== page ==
Few car users opted for bus, metro on odd-even days

March 21, 2016 12:00 am | Updated September 06, 2016 02:03 pm IST - NEW DELHI

The study shows that during the last odd-even, traffic went down even in areas that were perennially choked with vehicles, such as ITO. File photo

The study shows that during the last odd-even, traffic went down even in areas that were perennially choked with vehicles, such as ITO. File photo

: The first avatar of Delhi’s odd-even car-rationing plan, implemented between January 1 and 15, not only resulted in a drop in the volume of traffic on roads but also higher occupancy of cars and a slight shift towards public transport, according to a study conducted by the School of Planning and Architecture (SPA) — both before and during the scheme.

The ‘Traffic Survey and Travel Attributes Study’, conducted by the SPA’s Department of Transport Planning, reveals that traffic had gone down substantially even in areas that were perennially choked with traffic, such as ITO.

Another important finding was that the occupancy rates of cars had gone up during that period.

The survey said that the volume of traffic decreased by eight to 16 per cent during the experiment.

The survey also noted that the occupancy of cars had gone up from an average of 1.4 persons per car to 1.9 to 2. Going by the figures, it is evident that many Delhiites had shifted to car pooling during that period.

While opting for alternate mode of transport instead of personal vehicles, Delhi Metro topped the choice of Delhiites, followed by auto-rickshaws, taxis and car-pool.

The survey also revealed that areas with good Metro connectivity, such as the commercial hubs in Connaught Place and ITO saw a significant drop in the number of private cars but the share of private cars in traffic on the Gurgaon expressway had not dipped much and was still more than 50 per cent.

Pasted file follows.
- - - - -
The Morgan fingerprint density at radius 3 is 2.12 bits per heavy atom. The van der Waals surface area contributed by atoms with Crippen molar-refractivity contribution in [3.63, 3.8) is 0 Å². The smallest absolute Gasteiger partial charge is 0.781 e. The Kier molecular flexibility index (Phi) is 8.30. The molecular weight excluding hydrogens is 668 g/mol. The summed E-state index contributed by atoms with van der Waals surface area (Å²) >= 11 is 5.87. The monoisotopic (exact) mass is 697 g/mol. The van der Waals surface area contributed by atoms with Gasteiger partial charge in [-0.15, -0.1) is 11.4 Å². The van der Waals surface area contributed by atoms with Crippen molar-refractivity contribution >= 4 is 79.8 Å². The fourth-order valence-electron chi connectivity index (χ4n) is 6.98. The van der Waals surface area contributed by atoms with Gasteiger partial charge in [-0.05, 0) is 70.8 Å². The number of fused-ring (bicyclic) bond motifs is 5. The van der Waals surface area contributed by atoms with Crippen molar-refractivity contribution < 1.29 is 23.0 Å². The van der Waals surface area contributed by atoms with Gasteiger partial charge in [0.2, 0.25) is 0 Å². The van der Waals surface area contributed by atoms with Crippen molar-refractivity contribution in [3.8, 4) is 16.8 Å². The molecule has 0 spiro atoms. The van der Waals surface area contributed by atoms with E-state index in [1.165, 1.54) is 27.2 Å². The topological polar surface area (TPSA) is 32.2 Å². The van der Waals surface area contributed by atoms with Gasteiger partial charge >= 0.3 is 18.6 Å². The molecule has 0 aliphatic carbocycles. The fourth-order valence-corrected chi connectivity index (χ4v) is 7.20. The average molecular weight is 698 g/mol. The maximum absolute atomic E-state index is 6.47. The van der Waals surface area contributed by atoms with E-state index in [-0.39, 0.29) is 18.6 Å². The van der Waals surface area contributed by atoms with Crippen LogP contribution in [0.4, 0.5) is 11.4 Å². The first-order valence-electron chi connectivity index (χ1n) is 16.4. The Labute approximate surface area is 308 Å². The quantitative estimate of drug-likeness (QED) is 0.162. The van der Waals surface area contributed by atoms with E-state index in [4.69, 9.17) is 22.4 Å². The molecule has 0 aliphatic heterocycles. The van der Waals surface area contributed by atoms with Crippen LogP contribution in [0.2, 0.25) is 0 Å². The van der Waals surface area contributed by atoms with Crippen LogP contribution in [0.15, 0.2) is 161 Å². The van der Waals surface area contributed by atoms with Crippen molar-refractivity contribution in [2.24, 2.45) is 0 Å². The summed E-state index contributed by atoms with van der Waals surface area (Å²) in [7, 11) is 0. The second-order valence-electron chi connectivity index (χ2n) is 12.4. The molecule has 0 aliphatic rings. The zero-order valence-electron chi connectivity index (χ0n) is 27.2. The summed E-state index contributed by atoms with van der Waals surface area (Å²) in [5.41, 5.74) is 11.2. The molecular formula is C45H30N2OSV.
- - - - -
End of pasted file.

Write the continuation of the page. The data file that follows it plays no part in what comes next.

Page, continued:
The lack of last-mile connectivity from Delhi Metro stations in Gurgaon is the reason why people going to Gurgaon still preferred cars over the Metro.

The survey also revealed that almost 25 per cent of all cars are now run on Compressed Natural Gas (CNG). Another finding suggested that though women-only cars have been exempted from the odd-even plan, the number of cars driven by women was found to be negligible.

0 / 0
Sign in to unlock member-only benefits!
  • Access 10 free stories every month
  • Save stories to read later
  • Access to comment on every story
  • Sign-up/manage your newsletter subscriptions with a single click
  • Get notified by email for early access to discounts & offers on our products
Sign in


Comments have to be in English, and in full sentences. They cannot be abusive or personal. Please abide by our community guidelines for posting your comments.

We have migrated to a new commenting platform. If you are already a registered user of The Hindu and logged in, you may continue to engage with our articles. If you do not have an account please register and login to post comments. Users can access their older comments by logging into their accounts on Vuukle.